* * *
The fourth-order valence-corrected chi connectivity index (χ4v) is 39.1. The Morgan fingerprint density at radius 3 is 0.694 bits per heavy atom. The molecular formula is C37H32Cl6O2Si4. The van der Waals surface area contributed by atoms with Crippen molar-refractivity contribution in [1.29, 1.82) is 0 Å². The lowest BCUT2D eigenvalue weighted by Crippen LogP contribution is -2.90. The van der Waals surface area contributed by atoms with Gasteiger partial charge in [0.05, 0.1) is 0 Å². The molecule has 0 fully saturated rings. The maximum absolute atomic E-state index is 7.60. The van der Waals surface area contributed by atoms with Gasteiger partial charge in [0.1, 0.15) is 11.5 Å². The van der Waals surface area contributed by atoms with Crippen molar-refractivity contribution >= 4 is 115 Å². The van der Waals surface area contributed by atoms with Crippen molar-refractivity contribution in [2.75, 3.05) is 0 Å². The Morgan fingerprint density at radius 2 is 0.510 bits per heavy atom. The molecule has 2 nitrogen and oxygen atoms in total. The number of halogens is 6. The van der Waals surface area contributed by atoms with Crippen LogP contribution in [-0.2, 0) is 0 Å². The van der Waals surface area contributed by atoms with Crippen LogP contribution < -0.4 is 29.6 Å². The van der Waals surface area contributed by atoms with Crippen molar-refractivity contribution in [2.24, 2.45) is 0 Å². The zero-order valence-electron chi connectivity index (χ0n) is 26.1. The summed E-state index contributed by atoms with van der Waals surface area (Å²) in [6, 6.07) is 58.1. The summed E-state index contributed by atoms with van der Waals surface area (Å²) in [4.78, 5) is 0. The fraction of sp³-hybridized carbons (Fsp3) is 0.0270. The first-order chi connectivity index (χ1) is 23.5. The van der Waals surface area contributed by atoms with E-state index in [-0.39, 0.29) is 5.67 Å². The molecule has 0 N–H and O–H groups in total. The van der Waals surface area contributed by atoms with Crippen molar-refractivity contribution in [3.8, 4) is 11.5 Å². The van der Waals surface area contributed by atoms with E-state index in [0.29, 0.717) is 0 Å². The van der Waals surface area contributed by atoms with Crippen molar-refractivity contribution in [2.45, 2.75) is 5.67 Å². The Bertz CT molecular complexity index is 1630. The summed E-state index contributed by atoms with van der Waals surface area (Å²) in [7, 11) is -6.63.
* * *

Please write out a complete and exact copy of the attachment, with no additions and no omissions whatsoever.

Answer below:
The fourth-order valence-corrected chi connectivity index (χ4v) is 39.1. The Morgan fingerprint density at radius 3 is 0.694 bits per heavy atom. The molecular formula is C37H32Cl6O2Si4. The van der Waals surface area contributed by atoms with Crippen molar-refractivity contribution in [1.29, 1.82) is 0 Å². The lowest BCUT2D eigenvalue weighted by Crippen LogP contribution is -2.90. The van der Waals surface area contributed by atoms with Gasteiger partial charge in [0.05, 0.1) is 0 Å². The molecule has 0 fully saturated rings. The maximum absolute atomic E-state index is 7.60. The van der Waals surface area contributed by atoms with Gasteiger partial charge in [0.1, 0.15) is 11.5 Å². The van der Waals surface area contributed by atoms with Crippen molar-refractivity contribution >= 4 is 115 Å². The van der Waals surface area contributed by atoms with Crippen molar-refractivity contribution in [2.75, 3.05) is 0 Å². The Morgan fingerprint density at radius 2 is 0.510 bits per heavy atom. The molecule has 2 nitrogen and oxygen atoms in total. The number of halogens is 6. The van der Waals surface area contributed by atoms with Crippen LogP contribution in [-0.2, 0) is 0 Å². The van der Waals surface area contributed by atoms with Crippen LogP contribution < -0.4 is 29.6 Å². The van der Waals surface area contributed by atoms with Crippen molar-refractivity contribution in [2.24, 2.45) is 0 Å². The zero-order valence-electron chi connectivity index (χ0n) is 26.1. The summed E-state index contributed by atoms with van der Waals surface area (Å²) in [6, 6.07) is 58.1. The summed E-state index contributed by atoms with van der Waals surface area (Å²) in [4.78, 5) is 0. The fraction of sp³-hybridized carbons (Fsp3) is 0.0270. The first-order chi connectivity index (χ1) is 23.5. The van der Waals surface area contributed by atoms with E-state index in [-0.39, 0.29) is 5.67 Å². The molecule has 0 N–H and O–H groups in total. The van der Waals surface area contributed by atoms with Crippen molar-refractivity contribution in [3.8, 4) is 11.5 Å². The van der Waals surface area contributed by atoms with E-state index in [0.29, 0.717) is 0 Å². The van der Waals surface area contributed by atoms with Crippen molar-refractivity contribution in [2.45, 2.75) is 5.67 Å². The Bertz CT molecular complexity index is 1630. The summed E-state index contributed by atoms with van der Waals surface area (Å²) in [7, 11) is -6.63.